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5 lessons from the ‘crunch’

A landlord’s life is full of lessons.

“I wish I’d bought there or not bought that property or invested in more properties here. I wish I hadn’t let to that tenant. I’d wish I’d taken out rent guarantee insurance ”

I’ve decided to reflect on the major lessons I’ve learnt as a landlord now that we are several years on from the start of the credit crunch about managing a letting and investment business through a downturn and beyond.

1. Don’t trust ‘nobody’ especially politicians!

Firstly, trust your own judgement. If you think something ain’t right but you don’t always know why – just get out!

The credit crunch has reconfirmed my belief that you can’t entrust your financial future to anybody else other than yourself.

From 2004 onwards I felt that the property market and the economy was living on borrowed time. The abundance of cash being thrown at property and the arrival of numerous individuals into buy-to-let with the attendant ‘scammers’ and ‘spivs’ made me very uneasy, but equally I didn’t quite know why.

However, after several more years where things appeared to be carrying on without interruption I dropped my guard believing that things would just carry on in their sweet merry way. I even to my shame started to believe Gordon’s claim that he had put an end to boom bust economics. I continued to invest in UK plc and in particular the concept of global expansion thinking that economic growth was a given.

The crunch has reminded me; it’s no good believing in a politician’s ability to run anything, especially the economy. After all it was the government’s responsibility to ensure that the banks were adequately regulated; a fact they seem conveniently to forget when berating the bankers for the financial mess that we are in. Politicians and especially the current lot will mostly tell the poor unsuspecting electorate what they want to hear and avoid the inconvenient truth.

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2. Always expect the unexpected

It’s a bit of a cliché. But when running an investment and residential letting business, even when the business appears to be plodding along nicely and smoothly then don’t rely on this. Around any corner there is likely to be a banana skin or obstacle waiting to trip you up. A tenant that suddenly stops paying their rent; a leak; a boiler that blows up or a tax inspection or even a global economic meltdown.

The lesson to draw from this, is that you can never completely relax and become complacent. When it comes to financing your investment don’t bank on the fact that profits today will continue forever. Just as ever increasing house prices looked as if they would never end. Historically low interest rates are a welcome blip for landlords; but they inevitably will rise and rise significantly during the next few years. Landlords just can’t afford to be complacent.

3. Do nothing!

The ‘credit crunch’ has taught me and many other ambitious landlords that property investment is cyclical. There are peaks and troughs, good times to invest and bad times. Following a great feast we will inevitably face famine and following a famine we can look forward to another feast. For those landlords that are constantly looking to expand their portfolio they should never feel guilty about hanging up their hard hat and taking stock from time to time. They should take the opportunity to consolidate, have a holiday, bank the profits and enjoy themselves and above all, not to feel guilty. Sometimes doing nothing, or very little can be the most productive course of action a landlord can take.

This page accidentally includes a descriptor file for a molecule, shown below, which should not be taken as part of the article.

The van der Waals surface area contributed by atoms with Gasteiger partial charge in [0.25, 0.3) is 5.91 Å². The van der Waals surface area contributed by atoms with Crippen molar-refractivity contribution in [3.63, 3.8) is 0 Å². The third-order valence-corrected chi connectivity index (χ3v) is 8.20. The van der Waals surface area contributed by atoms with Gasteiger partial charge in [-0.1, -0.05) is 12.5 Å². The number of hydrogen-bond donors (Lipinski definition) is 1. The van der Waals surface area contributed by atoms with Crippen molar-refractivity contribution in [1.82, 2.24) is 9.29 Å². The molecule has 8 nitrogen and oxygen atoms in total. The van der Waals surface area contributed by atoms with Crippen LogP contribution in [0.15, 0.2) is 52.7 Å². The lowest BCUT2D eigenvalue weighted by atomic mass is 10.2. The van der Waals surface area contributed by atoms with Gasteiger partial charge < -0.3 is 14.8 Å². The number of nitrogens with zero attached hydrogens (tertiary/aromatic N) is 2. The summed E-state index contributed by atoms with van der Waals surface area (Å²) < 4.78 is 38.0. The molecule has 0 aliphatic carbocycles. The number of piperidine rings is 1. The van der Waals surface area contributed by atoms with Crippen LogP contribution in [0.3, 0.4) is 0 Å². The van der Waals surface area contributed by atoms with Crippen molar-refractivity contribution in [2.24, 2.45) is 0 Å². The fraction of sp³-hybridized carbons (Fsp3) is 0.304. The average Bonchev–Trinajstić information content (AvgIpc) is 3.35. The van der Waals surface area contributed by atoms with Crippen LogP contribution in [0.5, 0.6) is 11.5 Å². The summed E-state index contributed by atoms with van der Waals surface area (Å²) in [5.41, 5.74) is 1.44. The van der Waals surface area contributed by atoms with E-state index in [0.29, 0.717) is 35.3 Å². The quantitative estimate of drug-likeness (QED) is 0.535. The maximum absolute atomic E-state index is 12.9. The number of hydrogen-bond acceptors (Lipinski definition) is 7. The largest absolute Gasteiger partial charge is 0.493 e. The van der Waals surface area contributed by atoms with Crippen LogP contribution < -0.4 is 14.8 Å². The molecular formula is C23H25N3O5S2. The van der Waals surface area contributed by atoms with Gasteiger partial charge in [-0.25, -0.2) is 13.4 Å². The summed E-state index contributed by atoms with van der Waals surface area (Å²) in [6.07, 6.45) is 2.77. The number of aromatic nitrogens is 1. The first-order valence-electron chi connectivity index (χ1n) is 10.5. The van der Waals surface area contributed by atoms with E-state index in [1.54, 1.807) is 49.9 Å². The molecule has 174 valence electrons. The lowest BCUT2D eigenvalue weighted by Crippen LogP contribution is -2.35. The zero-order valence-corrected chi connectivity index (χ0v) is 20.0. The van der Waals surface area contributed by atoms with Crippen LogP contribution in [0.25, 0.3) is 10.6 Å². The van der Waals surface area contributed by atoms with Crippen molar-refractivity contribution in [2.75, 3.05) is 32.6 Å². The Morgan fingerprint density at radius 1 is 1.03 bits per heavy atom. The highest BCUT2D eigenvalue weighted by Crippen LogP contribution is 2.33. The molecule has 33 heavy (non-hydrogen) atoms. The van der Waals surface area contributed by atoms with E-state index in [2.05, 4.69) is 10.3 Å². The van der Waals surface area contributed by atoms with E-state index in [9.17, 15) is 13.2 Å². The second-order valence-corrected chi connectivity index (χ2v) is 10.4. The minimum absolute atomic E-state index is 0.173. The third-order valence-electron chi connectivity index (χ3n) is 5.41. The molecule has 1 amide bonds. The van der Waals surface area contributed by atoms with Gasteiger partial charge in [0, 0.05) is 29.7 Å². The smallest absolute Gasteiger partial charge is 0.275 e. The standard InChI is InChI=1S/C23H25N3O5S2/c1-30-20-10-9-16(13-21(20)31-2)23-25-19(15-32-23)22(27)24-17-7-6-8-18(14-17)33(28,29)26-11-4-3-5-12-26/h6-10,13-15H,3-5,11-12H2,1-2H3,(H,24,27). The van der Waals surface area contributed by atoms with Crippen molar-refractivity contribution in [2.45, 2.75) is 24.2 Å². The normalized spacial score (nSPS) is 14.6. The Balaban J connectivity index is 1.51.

4. Trophy assets hold their own

I’ve discussed before the relative performance of trophy assets.

One thing that has become apparent during the down turn is that certain areas and certain properties have been less exposed to the down turn than others. Quality property in desirable areas has continued to sell even during the darkest days of the ‘credit crunch’.

The reason? Even in bad times there is always somebody making money, even if it’s pawnbrokers and undertakers. Where properties are limited in supply then the unique nature of these properties location and restriction on availability will mean that they are far more likely to retain their values and that demand will exceed a limited supply. Poor quality property or ubiquitous property in large developments and estates will see their values hit first, longest and hardest. We only have to look at the city centre apartment market for evidence of this.

On the flipside a listed property, with fantastic views in a highly desirable location may not even have seen a dip in their value.

5. Resilience of the residential property market.

Landlords are all reeling from the falls in the residential property market. The latest figures from the Halifax show that the average UK house price is only down by 20% since the peak. However, this compares to falls in commercial property according to the latest IPD monthly index of over 40%, and equities that when the market hit its low of just above 3500 the market was down from a pre credit crunch high of just under 6500, a fall of almost 50%.

This just indicates the resilience of the residential investment compared to the investment alternatives. It reminds us that when a global melt down occurs no asset value is guaranteed, but your money is probably safer in ‘bricks and mortar’ than any other asset apart from ‘cash’.

We can never go back!

All we can do is learn the lessons and hope that we make better and smarter decisions next time round.

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